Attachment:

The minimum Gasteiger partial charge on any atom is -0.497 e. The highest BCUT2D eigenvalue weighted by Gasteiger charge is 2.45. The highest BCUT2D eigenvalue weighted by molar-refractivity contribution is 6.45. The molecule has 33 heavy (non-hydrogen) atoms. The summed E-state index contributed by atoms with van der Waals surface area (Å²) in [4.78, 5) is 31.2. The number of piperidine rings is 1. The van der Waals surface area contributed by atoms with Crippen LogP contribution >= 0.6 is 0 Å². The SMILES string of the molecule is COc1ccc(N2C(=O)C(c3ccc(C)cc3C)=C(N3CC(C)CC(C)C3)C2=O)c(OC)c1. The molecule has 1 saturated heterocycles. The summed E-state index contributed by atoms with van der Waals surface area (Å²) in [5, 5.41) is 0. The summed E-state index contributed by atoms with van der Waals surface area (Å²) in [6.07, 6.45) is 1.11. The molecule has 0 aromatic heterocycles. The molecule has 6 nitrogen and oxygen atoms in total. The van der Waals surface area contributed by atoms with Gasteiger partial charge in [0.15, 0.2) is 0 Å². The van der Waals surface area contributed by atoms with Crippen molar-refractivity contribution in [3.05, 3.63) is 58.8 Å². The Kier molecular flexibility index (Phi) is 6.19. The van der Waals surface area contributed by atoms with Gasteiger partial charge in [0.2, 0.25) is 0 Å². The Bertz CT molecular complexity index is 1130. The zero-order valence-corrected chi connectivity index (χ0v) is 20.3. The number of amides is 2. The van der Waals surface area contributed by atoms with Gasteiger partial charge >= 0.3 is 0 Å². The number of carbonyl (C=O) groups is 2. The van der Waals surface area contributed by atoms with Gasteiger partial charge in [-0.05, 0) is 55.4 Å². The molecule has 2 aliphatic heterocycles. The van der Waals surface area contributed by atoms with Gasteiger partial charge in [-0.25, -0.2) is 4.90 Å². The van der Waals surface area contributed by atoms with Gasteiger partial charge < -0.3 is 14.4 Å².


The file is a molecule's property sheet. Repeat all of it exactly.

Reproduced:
The minimum Gasteiger partial charge on any atom is -0.497 e. The highest BCUT2D eigenvalue weighted by Gasteiger charge is 2.45. The highest BCUT2D eigenvalue weighted by molar-refractivity contribution is 6.45. The molecule has 33 heavy (non-hydrogen) atoms. The summed E-state index contributed by atoms with van der Waals surface area (Å²) in [4.78, 5) is 31.2. The number of piperidine rings is 1. The van der Waals surface area contributed by atoms with Crippen LogP contribution >= 0.6 is 0 Å². The SMILES string of the molecule is COc1ccc(N2C(=O)C(c3ccc(C)cc3C)=C(N3CC(C)CC(C)C3)C2=O)c(OC)c1. The molecule has 1 saturated heterocycles. The summed E-state index contributed by atoms with van der Waals surface area (Å²) in [5, 5.41) is 0. The summed E-state index contributed by atoms with van der Waals surface area (Å²) in [6.07, 6.45) is 1.11. The molecule has 0 aromatic heterocycles. The molecule has 6 nitrogen and oxygen atoms in total. The van der Waals surface area contributed by atoms with Gasteiger partial charge in [0.15, 0.2) is 0 Å². The van der Waals surface area contributed by atoms with Crippen molar-refractivity contribution in [3.05, 3.63) is 58.8 Å². The Kier molecular flexibility index (Phi) is 6.19. The van der Waals surface area contributed by atoms with Gasteiger partial charge in [0.2, 0.25) is 0 Å². The Bertz CT molecular complexity index is 1130. The zero-order valence-corrected chi connectivity index (χ0v) is 20.3. The number of amides is 2. The van der Waals surface area contributed by atoms with Gasteiger partial charge >= 0.3 is 0 Å². The number of carbonyl (C=O) groups is 2. The van der Waals surface area contributed by atoms with Gasteiger partial charge in [-0.05, 0) is 55.4 Å². The molecule has 2 aliphatic heterocycles. The van der Waals surface area contributed by atoms with Gasteiger partial charge in [-0.25, -0.2) is 4.90 Å². The van der Waals surface area contributed by atoms with Gasteiger partial charge < -0.3 is 14.4 Å².